Sympathetic ophthalmia developed after evisceration in the fellow eye: A case report

Poster Details

First Author: K.Wang TAIWAN

Co Author(s):    H. Chien   I. Wang   C. Hung                       

Abstract Details


To report a case of sympathetic ophthalmia developed after evisceration in the fellow eye


Cathay General Hospital, Taipei, Taiwan


A Case report


A 60-year-old male has a history of penetrating injury with primary repair in his left eye (LE) 30 years ago. He presented with no light perception, uncontrolled elevated intraocular pressure, and pain in his LE for 6 months, and evisceration was performed. However, 3 months after evisceration, decreased vision and floaters was noted in his right eye (RE). Best corrected visual acuity (BCVA) was 20/400 in the RE. Anterior segment revealed a few small keratic precipitates and anterior chamber reaction. Fundus examination revealed vitritis, swollen disc, and subretinal lesions consistent with creamy white lesion (Dalen–Fuchs nodules). Fluorescein angiography showed multiple early hypofluorescent lesions, hyperfluorescent in later frames, and leakage from the disc. Spectral-domain optical coherence tomography (SD-OCT) revealed hyper-reflective lesions at the level of the retinal pigment epithelium with disruption of the inner segment/outer segment (IS/OS) junction which compatible with Dalen-Fuchus nodules. Sympathetic ophthalmia (SO) was impressed (RE), and the patient was treated with systemic and topical corticosteroids. The inflammation subsided and the BCVA improved to 20/50 after 3 weeks of treatment (RE). Most Dalen–Fuchs nodules disappeared on SD-OCT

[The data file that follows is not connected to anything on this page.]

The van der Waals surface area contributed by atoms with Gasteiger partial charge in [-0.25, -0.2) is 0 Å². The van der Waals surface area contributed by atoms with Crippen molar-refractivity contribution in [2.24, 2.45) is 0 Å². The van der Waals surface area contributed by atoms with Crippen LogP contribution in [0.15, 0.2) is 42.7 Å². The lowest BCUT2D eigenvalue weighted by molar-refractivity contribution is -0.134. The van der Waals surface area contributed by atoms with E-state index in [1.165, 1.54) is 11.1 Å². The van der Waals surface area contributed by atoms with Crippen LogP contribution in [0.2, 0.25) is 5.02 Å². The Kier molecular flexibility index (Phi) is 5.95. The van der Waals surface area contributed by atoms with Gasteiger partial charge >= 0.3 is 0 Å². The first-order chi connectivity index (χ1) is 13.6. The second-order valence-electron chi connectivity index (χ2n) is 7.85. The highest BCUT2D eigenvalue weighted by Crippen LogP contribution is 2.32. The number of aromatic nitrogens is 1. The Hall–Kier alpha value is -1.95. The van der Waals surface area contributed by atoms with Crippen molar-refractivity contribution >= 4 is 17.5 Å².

Evisceration certainly has its place in the catalogue of ophthalmic surgical technique, and it does have advantages over enucleation in specific situations. Sympathetic opthalmia (SO) is a rare but devastating complication of any ocular surgery. Although controversy involving evisceration and risk of SO has been contentious and inconclusive, a theoretically increased risk of SO must be considered in all cases. Early detection of symptoms and signs of SO is important, and the visual prognosis is good with proper treatment. On the other hand, SD-OCT is a good tool to detect and follow up Dalen-Fuchs nodules.

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